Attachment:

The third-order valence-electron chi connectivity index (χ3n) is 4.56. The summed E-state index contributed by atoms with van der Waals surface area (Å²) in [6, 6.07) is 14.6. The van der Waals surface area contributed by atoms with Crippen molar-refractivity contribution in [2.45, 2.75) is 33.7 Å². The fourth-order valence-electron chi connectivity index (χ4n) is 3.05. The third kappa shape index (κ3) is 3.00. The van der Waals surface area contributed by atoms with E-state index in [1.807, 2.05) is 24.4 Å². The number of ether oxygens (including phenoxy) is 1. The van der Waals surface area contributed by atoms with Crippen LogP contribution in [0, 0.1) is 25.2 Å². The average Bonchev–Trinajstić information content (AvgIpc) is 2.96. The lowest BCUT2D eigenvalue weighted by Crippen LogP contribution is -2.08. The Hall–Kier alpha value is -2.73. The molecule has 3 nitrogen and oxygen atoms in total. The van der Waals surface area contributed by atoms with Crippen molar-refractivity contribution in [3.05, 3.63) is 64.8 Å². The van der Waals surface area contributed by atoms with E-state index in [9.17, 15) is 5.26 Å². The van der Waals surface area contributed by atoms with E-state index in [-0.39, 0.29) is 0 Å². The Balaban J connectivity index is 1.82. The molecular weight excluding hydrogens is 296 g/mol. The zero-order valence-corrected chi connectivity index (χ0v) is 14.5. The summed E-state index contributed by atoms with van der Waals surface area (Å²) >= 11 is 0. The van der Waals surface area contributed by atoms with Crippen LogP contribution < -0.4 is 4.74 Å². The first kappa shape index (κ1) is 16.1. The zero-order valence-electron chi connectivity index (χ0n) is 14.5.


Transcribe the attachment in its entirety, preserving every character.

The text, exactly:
The third-order valence-electron chi connectivity index (χ3n) is 4.56. The summed E-state index contributed by atoms with van der Waals surface area (Å²) in [6, 6.07) is 14.6. The van der Waals surface area contributed by atoms with Crippen molar-refractivity contribution in [2.45, 2.75) is 33.7 Å². The fourth-order valence-electron chi connectivity index (χ4n) is 3.05. The third kappa shape index (κ3) is 3.00. The van der Waals surface area contributed by atoms with E-state index in [1.807, 2.05) is 24.4 Å². The number of ether oxygens (including phenoxy) is 1. The van der Waals surface area contributed by atoms with Crippen LogP contribution in [0, 0.1) is 25.2 Å². The average Bonchev–Trinajstić information content (AvgIpc) is 2.96. The lowest BCUT2D eigenvalue weighted by Crippen LogP contribution is -2.08. The Hall–Kier alpha value is -2.73. The molecule has 3 nitrogen and oxygen atoms in total. The van der Waals surface area contributed by atoms with Crippen molar-refractivity contribution in [3.05, 3.63) is 64.8 Å². The van der Waals surface area contributed by atoms with E-state index in [9.17, 15) is 5.26 Å². The van der Waals surface area contributed by atoms with E-state index in [-0.39, 0.29) is 0 Å². The Balaban J connectivity index is 1.82. The molecular weight excluding hydrogens is 296 g/mol. The zero-order valence-corrected chi connectivity index (χ0v) is 14.5. The summed E-state index contributed by atoms with van der Waals surface area (Å²) >= 11 is 0. The van der Waals surface area contributed by atoms with Crippen LogP contribution < -0.4 is 4.74 Å². The first kappa shape index (κ1) is 16.1. The zero-order valence-electron chi connectivity index (χ0n) is 14.5.